Church father, Ignatius, was born in ancient Turkey and became a Christian bishop through his conversion and discipleship from John the Apostle. His ministry assignment was in ancient Syria (currently the far southwest tip of Turkey’s boarder to Syria) – the city called, Antioch, ruled under the Roman Empire at the time.
He had a feeling he would be thrown one day to the beasts for what he preached and taught.
It is a matter of debate as to whether he was killed in the Roman Colosseum or Circus Maximus (the long oval track pictured in the model of ancient Rome above). The date given to his death is the year 108 AD (in his seventies), under the rule of the emperor, Trajan. His mentor, John, died about 100 AD, in exile on Patmos (where he wrote the book of Revelation), years after surviving being boiled by oil for the ministry of his words.
John died at an older age in his nineties.
Ignatius, the Syrian Bishop, has letters he wrote which can be read online.
Both John and his disciple, Ignatius, were tortured for their words about the nature of God, Jesus Christ, rebuke of society and the political powers of their day, namely, Rome.
Not many people relative to the mainstream of that day followed the words of these men when they first wrote. Most followed the words of the empire and the religions it already tolerated.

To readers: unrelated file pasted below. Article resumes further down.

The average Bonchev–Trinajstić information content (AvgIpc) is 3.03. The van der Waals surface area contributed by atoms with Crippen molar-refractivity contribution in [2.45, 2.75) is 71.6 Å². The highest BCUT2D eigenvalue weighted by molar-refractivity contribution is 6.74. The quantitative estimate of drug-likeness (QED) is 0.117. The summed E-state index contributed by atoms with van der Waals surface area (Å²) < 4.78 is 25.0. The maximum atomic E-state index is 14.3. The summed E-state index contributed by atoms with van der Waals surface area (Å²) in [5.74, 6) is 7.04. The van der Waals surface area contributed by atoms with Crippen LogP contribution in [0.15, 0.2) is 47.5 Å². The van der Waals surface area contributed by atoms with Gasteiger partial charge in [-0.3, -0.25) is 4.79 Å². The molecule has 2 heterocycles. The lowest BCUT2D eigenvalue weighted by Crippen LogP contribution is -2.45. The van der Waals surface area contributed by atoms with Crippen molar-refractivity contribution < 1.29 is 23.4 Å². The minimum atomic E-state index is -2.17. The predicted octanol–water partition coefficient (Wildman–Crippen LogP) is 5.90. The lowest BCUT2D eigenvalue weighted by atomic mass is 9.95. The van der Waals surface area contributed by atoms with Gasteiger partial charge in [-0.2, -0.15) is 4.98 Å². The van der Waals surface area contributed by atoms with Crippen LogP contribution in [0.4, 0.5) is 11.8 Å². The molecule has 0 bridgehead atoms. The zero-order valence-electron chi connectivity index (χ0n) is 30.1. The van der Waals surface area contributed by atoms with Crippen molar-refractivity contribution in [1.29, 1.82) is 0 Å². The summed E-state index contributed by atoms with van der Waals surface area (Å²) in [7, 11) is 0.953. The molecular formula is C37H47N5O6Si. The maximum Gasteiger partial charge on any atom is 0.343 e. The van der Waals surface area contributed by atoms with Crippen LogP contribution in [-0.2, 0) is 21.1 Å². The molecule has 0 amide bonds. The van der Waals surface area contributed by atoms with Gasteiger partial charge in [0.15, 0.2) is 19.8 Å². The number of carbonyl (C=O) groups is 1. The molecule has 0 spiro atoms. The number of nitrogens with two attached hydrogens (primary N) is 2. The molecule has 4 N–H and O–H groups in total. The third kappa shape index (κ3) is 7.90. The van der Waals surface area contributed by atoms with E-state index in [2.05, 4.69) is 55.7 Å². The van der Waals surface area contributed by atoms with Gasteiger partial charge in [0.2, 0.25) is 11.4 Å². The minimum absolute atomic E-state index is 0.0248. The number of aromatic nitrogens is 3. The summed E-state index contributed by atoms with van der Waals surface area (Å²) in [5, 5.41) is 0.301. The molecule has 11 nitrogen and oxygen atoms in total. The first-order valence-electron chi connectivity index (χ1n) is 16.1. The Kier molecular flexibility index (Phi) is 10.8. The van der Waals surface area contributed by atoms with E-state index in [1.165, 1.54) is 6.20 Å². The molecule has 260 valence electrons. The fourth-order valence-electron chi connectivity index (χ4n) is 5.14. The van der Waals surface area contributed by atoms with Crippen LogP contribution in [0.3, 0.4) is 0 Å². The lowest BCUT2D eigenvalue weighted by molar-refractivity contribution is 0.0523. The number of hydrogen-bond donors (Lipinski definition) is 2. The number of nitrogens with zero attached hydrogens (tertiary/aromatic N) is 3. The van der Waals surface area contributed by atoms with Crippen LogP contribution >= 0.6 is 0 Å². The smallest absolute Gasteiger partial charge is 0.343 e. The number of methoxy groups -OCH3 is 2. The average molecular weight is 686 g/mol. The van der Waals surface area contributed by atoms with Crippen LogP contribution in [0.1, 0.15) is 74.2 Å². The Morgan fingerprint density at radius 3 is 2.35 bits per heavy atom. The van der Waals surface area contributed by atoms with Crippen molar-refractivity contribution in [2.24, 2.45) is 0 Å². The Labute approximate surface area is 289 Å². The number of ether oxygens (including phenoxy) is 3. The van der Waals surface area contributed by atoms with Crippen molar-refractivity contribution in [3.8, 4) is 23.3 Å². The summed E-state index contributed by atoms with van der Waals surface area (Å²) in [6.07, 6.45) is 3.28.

Nearly no one follows the Ceasars of old now. But billions follow Jesus Christ today and claim him as Lord over all.
Strangely, though, Christians are being killed today on a daily basis in Syria, due to the imperial war led by the US/UK waged upon Syria.
Independent journalist, Sarah Abdallah, reported yesterday on two more Christians killed by US/UK supported Sunni jihadists in the Syrian city of Damascus, Dina Yazaji and Grace Khouri.
Please join me in praying for a global awakening to our times and that rulers of the world would make decisions to bring justice and peace.
Christianity existed in Syria for many centuries prior to the invention of Islam.